Objectives

This module aims to provide in depth coverage of empirical, conceptual and theoretical issues relating to 'Applied Social Psychology'. The module will be taught by experts in the subject focusing on their own area of expertise.
Students will continue to develop their knowledge in this area of the discipline with particular emphasis on relevant research.

Learning outcomes
On completion of this module, students will be able to:

1) Demonstrate knowledge and understanding of applied social psychology theories and models that can be applied to understanding, predicting and changing behaviour across a range of domains with real-world implications.
2) Critically discuss psychological aspects of applied social psychology.
3) Critically evaluate the extent to which individual differences in applied social psychological constructs can explain broad variations in behaviour across different domains.

Skills outcomes
- Knowledge of applied social psychology theories and models that can be applied to real-world issues of understanding, predicting and changing behaviour across a range of domains including health, environment, politics, consumer, education, safety, transport, occupational and legal.
- Literature reviewing and presentation skills
- Peer group teaching.


Syllabus

- Attitudes and behaviour
- Norms and behaviour
- Affect and behaviour
- Intentions and behaviour
- Socio-economic status and behaviour
- Automatic influences on behaviour
- Stereotype threat and behaviour
- Feedback and behaviour
- Self-efficacy and behaviour

Teaching methods

Due to COVID-19, teaching and assessment activities are being kept under review - see module enrolment pages for information

Delivery typeNumberLength hoursStudent hours
Drop-in Session91.009.00
Lectures91.5013.50
seminars12.002.00
Independent online learning hours12.50
Private study hours113.00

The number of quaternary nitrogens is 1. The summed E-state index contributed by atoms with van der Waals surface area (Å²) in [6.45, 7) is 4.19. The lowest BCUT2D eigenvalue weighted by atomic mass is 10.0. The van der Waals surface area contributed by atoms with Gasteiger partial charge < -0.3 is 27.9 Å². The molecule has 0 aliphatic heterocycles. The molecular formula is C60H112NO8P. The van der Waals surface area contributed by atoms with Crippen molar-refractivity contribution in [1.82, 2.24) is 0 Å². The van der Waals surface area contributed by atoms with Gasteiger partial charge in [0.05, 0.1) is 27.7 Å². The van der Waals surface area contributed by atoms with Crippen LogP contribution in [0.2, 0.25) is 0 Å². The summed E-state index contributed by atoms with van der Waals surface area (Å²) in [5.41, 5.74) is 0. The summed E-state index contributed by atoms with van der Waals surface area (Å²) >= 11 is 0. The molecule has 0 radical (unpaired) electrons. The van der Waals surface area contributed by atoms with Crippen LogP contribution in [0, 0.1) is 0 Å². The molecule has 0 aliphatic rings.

Total Contact hours24.50
Total hours (100hr per 10 credits)150.00

Private study

- 63 hours: 7 hours per lecture
- 6 hours: Seminar/Peer Group Teaching Exercise
- 44 hours: Exam Revision

Independent online learning
- 12.5 hours: contribution to discussion boards/VLE after each lecture.

Opportunities for Formative Feedback

Students will be asked to present either:
1) a mini review of empirical literature, or
2) to develop behaviour change poster based upon applied social psychological theory in week 5, as part of a peer group teaching exercise.

Formative feedback will provided for this coursework .

Methods of assessment

Due to COVID-19, teaching and assessment activities are being kept under review - see module enrolment pages for information


Coursework
Assessment typeNotes% of formal assessment
Group ProjectPeer group teaching exercise0.00
Total percentage (Assessment Coursework)0.00

Normally resits will be assessed by the same methodology as the first attempt, unless otherwise stated


Exams
Exam typeExam duration% of formal assessment
Online Time-Limited assessment2 hr 00 mins100.00
Total percentage (Assessment Exams)100.00

Normally resits will be assessed by the same methodology as the first attempt, unless otherwise stated

Reading list

The reading list is available from the Library website

Last updated: 23/07/2021 16:19:23